Windy Run watershed in north Arlington.
- Construction is complete. The trail has re-opened.
- Read an article about the project!
- View the 100% design plan.
About the Project
This stream restoration project helped to address severe stream erosion that’s threatening trees and a sanitary sewer pump station along the stream, causing trail and slope damage, and exposing sewer lines. A technique called “natural channel design” was used to create a new stream channel that’s in balance with the runoff it receives from the surrounding land. The stream was raised up to reconnect it with a floodplain area. During higher flows, the stream can flow onto the floodplain and the water will slow down and reduce its energy. In addition, step pools structures were added with rocks that help reduce the energy of the flow. We’ve completed a similar stream restoration project on Donaldson Run.
This project also helps the County meet its regulatory requirements to reduce nitrogen, phosphorus and sediment pollution. The County’s MS4 Permit requires reductions in nitrogen, phosphorus and sediment pollution. Stream restoration projects are especially effective tools to address phosphorus and sediment pollution. Arlington’s pollution reduction efforts are a part of the larger Chesapeake Bay cleanup effort.
- “Active” or “bankfull” channel
- Floodplain benches
- Existing stream alignment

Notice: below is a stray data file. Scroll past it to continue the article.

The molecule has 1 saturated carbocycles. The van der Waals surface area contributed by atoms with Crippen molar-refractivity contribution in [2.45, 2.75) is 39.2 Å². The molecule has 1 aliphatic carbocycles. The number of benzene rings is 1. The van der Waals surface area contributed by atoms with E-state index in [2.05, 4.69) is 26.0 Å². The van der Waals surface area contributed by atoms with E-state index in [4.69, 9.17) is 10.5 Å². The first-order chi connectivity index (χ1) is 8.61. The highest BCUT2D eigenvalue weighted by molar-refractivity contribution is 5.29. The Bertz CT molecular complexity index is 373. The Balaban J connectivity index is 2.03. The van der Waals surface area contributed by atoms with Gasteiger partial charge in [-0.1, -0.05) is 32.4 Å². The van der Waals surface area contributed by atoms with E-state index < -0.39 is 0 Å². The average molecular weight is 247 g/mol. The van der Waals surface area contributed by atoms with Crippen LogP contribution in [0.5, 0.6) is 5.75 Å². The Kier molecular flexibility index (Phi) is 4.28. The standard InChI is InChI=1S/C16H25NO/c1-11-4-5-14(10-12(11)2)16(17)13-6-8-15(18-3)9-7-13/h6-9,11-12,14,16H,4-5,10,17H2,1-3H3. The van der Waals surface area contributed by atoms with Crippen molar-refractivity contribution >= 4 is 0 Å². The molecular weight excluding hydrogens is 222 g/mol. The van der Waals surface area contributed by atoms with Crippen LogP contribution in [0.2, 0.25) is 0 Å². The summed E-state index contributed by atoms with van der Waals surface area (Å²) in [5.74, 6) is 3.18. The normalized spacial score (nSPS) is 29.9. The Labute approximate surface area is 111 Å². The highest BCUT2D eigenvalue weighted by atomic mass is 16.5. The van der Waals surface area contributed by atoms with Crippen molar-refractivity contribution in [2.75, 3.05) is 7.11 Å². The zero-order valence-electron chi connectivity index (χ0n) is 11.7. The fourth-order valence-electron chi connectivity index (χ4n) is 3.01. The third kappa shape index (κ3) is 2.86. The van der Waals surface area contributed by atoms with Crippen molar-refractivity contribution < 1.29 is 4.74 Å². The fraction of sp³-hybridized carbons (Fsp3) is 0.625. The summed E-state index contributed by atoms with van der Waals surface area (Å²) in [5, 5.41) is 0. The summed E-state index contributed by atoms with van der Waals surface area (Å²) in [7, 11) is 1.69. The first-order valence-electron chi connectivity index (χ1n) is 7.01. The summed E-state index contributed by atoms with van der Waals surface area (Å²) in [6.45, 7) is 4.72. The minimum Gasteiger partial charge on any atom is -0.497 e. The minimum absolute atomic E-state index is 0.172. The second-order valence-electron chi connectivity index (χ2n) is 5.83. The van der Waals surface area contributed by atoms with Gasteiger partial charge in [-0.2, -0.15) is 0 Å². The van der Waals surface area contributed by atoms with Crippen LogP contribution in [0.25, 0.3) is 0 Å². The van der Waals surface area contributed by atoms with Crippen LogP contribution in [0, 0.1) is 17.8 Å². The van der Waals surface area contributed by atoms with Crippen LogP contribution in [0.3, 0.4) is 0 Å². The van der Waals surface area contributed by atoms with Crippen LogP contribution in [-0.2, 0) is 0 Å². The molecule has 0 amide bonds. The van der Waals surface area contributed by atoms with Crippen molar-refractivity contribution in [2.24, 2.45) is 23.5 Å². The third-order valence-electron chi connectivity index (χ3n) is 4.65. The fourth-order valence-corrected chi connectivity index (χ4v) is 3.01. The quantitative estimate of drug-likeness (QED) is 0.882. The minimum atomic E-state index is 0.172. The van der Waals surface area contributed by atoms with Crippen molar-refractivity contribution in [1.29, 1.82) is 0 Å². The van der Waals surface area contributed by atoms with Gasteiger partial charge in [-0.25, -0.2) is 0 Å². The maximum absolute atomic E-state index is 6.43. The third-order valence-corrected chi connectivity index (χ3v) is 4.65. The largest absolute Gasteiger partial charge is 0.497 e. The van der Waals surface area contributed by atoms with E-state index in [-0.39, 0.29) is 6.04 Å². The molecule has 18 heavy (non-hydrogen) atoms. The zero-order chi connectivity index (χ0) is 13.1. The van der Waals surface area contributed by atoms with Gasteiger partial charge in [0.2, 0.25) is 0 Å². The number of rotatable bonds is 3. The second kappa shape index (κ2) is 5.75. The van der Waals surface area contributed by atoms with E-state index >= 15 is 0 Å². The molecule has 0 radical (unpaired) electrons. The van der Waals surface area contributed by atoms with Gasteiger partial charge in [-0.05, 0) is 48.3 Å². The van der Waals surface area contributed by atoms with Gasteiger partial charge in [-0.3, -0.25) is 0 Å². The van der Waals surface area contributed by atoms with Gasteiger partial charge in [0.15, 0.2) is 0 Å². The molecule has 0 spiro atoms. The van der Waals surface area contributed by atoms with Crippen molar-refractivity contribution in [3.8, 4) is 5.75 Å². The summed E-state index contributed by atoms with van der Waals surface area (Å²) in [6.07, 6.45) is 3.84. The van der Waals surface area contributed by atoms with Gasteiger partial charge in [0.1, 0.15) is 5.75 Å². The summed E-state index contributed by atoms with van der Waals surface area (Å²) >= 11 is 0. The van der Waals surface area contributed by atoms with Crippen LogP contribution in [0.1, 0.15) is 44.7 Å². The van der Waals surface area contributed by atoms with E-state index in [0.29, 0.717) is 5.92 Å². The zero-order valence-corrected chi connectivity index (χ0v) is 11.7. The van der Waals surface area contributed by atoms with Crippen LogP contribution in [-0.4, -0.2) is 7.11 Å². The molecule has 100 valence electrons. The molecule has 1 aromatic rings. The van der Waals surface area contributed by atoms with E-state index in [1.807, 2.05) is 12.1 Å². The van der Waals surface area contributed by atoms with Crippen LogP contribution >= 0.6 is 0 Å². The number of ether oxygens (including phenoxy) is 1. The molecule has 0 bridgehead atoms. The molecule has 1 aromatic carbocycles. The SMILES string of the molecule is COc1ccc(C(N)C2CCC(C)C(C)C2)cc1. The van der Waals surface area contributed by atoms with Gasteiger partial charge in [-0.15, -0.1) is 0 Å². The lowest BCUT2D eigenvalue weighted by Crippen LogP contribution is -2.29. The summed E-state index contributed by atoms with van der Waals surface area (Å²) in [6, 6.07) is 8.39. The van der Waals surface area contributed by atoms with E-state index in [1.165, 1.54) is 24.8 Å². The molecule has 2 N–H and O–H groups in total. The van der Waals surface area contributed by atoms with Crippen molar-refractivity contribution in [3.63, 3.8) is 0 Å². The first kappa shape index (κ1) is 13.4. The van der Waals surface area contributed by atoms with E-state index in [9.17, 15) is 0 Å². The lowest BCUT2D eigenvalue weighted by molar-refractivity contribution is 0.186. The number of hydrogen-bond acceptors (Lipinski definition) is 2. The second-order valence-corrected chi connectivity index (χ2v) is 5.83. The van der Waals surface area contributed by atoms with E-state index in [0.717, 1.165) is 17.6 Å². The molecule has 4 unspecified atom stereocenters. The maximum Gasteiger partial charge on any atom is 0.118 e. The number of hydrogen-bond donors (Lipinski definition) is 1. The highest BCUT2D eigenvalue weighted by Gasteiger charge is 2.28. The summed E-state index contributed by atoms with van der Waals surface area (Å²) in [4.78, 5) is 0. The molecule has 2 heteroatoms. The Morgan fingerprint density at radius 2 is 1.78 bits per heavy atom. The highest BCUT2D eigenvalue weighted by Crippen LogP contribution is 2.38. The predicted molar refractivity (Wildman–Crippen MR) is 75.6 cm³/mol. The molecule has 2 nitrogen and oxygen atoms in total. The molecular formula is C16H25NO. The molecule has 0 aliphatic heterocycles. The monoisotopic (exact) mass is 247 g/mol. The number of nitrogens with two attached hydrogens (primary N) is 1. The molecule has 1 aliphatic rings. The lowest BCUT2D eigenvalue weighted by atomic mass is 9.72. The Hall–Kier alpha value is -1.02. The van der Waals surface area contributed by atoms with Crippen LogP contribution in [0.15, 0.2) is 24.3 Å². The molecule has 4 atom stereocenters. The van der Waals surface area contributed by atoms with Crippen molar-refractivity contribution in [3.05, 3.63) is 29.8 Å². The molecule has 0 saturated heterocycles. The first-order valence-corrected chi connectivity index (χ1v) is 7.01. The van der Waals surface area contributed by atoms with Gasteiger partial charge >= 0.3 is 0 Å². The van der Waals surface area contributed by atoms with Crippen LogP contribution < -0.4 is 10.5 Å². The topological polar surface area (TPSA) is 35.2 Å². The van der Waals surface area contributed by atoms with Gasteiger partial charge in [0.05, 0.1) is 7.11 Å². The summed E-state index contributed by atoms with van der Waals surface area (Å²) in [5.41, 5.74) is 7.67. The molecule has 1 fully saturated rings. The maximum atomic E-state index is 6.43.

- Grade controls
- Vegetation for stabilization and habitat
- Realign sanitary sewer to eliminate “hanging” crossing.
- Stabilize bottom and top of slope below trail with stacked stone.
- Extend storm sewer under trail to connect to stream at stabilized outfall.
- Repair failed storm sewer endwall and gully.
- Reconfigure two other existing storm sewer outfalls for improved stream connection and stability.Stream erosion has undermined the stone wall along the walking trail and it has collapsed, threatening the trail.
Trees & Planting
- A total of 90 trees exist along the Windy Run stream bank within the project area, many of which are already threatened or compromised by erosion.
- Trees with reasonable survival chance will be protected during construction and saved.
- Approximately 34 trees greater than 15 inches in diameter will be removed. The minimum tree replacement for this project is 95 trees.
- Trees with reasonable survival chance will be saved, and some design adjustments may be made to try to protect existing trees.
- The project will include an invasive plant management plan, and a planting plan for native trees, shrubs, and groundcover.
|October 20, 2016||Woodmont Civic Assocation||County presentation|
|May, 2016||Riverwood Community Association||County Presentation|
|Jan. 20, 2011||Woodmont Civic Association||County Presentation|
|July 16, 2009||Woodmont Civic Association|